Skip to comments.Shining a light on the past
Posted on 03/31/2010 4:52:45 PM PDT by SunkenCiv
Look at an ancient coin under ordinary light and the chances are that its features, worn down by its passage from hand to hand, will be hard to make out. Point a spotlight at it, though, so that the face of the coin is illuminated from an acute angle, and the resulting shadows will emphasise any minor details. This is the basic principle behind a novel technique that is helping archaeologists reveal previously invisible clues hidden in the worn or damaged surfaces of any objects they uncover. From wall paintings in Herculaneum to Scandinavian stone tools to rock art in Libya, polynomial texture mapping, as the process is known, is proving an invaluable way to illuminate the past. The lighting method was originally developed by Tom Malzbender, a computer scientist at HP's laboratory in Palo Alto, California, to generate better 3-D imagery for computer games... Graeme Earl of the University of Southampton, in England, has used the technique to study wall plaster from the Neolithic settlement of Catalhoyuk in Turkey and artefacts including consular brick stamps found at Portus, an ancient harbour at the mouth of the Tiber... has also been used to increase the number of readable characters on the Antikythera mechanism -- a badly corroded geared device that spent more than 2,000 years at the bottom of the sea -- from 800 to more than 2,000. It has also enhanced cuneiform inscriptions -- markings made in clay tablets dating back as far as 3000BC that are the earliest known form of writing.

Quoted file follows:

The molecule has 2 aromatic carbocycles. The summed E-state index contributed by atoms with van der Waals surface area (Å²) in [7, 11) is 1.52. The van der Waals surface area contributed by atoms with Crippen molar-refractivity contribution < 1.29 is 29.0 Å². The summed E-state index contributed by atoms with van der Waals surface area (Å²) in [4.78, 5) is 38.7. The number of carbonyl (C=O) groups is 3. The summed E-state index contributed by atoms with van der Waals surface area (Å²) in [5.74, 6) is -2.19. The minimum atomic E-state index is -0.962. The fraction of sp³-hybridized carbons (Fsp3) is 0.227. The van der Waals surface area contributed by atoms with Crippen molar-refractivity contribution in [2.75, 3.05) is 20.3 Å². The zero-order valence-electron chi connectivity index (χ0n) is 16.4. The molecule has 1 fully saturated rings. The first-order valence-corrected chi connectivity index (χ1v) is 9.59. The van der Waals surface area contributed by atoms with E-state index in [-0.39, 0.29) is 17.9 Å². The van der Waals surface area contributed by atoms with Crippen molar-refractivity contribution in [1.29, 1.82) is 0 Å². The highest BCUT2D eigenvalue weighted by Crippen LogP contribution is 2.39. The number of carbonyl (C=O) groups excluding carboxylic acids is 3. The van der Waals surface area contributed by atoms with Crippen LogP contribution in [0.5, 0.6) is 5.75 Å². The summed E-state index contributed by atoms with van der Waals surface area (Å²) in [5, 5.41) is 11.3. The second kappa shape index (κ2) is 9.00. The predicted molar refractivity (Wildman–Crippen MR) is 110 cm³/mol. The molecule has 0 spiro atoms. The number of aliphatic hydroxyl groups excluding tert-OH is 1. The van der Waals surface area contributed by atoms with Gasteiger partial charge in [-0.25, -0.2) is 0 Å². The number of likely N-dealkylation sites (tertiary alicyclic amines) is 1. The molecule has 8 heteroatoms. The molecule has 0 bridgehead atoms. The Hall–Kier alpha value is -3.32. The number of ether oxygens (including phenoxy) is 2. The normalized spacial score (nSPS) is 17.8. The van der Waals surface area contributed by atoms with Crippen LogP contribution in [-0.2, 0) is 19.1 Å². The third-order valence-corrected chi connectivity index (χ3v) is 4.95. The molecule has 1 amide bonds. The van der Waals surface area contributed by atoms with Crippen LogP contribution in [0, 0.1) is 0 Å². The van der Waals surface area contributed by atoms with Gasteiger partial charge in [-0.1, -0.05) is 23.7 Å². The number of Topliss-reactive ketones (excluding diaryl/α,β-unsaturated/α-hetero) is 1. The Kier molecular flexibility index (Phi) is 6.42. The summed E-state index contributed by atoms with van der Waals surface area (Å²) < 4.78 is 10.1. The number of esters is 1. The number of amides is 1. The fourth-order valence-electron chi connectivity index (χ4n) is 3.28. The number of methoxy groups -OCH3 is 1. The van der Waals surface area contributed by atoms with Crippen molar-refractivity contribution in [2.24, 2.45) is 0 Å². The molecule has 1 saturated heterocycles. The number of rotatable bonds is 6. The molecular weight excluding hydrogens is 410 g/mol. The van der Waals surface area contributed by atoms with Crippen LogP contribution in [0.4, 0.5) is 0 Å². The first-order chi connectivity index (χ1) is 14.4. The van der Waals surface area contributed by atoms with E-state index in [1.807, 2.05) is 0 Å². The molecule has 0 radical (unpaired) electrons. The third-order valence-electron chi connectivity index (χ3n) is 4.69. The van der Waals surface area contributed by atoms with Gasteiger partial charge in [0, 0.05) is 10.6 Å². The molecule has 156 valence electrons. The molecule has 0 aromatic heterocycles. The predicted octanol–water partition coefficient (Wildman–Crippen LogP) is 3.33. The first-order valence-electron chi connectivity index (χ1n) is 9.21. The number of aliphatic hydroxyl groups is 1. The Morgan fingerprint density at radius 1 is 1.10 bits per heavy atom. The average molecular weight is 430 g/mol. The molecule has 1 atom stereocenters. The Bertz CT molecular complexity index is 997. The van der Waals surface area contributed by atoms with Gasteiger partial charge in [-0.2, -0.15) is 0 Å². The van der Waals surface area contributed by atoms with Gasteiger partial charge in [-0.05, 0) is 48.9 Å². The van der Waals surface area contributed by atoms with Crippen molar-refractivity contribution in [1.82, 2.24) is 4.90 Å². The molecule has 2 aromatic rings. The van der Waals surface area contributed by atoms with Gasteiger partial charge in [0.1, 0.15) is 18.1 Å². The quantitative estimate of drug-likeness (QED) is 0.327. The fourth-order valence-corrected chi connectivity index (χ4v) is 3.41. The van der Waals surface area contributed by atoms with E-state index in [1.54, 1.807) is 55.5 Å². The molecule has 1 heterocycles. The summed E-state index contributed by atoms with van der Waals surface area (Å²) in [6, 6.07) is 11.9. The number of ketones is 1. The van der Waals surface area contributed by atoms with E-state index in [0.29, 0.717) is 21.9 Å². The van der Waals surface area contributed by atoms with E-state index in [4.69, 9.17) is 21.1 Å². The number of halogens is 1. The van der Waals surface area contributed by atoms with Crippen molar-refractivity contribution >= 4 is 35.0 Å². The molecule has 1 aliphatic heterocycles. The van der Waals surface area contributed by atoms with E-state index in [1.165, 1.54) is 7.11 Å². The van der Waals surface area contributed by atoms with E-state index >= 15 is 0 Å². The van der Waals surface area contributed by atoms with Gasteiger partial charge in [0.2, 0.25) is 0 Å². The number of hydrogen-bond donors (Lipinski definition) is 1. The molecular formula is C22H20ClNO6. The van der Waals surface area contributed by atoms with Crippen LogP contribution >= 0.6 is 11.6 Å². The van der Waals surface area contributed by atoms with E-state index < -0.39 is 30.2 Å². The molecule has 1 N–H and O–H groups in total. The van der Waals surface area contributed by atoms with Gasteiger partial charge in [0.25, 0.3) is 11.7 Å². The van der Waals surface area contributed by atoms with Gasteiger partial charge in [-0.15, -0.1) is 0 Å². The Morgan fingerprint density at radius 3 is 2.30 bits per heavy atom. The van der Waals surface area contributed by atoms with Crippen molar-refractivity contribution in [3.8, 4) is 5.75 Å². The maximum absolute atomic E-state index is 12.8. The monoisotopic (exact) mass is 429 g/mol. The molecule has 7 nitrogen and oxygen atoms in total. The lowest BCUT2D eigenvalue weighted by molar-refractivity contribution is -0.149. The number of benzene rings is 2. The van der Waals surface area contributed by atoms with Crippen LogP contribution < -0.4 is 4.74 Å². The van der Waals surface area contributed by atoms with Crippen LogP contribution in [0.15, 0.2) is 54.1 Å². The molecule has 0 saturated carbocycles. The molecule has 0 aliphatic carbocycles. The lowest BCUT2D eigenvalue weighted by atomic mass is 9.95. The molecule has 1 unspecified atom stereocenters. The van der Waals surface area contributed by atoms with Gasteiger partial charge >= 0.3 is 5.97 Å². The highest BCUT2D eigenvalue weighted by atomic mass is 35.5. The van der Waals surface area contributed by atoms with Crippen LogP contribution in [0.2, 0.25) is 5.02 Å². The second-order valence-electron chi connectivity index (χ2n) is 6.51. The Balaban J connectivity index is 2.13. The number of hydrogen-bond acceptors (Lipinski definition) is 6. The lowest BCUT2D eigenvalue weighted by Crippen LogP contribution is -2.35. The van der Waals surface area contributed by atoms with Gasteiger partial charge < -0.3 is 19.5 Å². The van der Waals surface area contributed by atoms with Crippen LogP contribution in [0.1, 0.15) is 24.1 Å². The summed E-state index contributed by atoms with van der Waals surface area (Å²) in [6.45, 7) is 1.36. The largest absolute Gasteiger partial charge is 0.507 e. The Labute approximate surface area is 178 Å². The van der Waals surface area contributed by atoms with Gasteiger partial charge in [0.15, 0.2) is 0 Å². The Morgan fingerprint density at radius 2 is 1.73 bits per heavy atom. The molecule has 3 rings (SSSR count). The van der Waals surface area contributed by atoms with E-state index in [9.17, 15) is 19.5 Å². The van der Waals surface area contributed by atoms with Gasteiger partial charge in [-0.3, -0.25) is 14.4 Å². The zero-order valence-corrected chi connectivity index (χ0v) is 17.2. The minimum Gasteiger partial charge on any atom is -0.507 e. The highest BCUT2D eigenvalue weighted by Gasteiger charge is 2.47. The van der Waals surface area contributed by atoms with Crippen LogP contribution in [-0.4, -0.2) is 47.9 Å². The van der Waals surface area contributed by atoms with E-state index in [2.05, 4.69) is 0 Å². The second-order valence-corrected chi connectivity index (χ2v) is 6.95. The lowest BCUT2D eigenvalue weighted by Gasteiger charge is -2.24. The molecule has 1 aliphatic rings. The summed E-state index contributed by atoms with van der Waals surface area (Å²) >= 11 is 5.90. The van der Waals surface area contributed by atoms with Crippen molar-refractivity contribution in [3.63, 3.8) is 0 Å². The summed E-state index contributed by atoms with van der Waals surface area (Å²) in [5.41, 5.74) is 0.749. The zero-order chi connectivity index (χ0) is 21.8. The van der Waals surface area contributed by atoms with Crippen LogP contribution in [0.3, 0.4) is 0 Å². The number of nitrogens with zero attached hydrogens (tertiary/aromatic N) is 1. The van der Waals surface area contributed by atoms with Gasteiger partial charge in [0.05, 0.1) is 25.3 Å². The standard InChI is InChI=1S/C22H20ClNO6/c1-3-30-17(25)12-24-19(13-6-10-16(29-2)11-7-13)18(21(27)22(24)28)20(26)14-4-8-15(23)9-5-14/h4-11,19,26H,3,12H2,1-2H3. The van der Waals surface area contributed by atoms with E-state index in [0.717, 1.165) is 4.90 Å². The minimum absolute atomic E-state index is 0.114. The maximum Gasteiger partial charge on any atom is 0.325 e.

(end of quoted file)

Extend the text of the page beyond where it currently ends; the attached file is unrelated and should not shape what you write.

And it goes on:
(Excerpt) Read more at economist.com ...
It's called Polynomial Texture Mapping, and was...originally developed by Tom Malzbender, a computer scientist at HP's laboratory in Palo Alto, California, to generate better 3-D imagery for computer games...To all -- please ping me to other topics which are appropriate for the GGG list.
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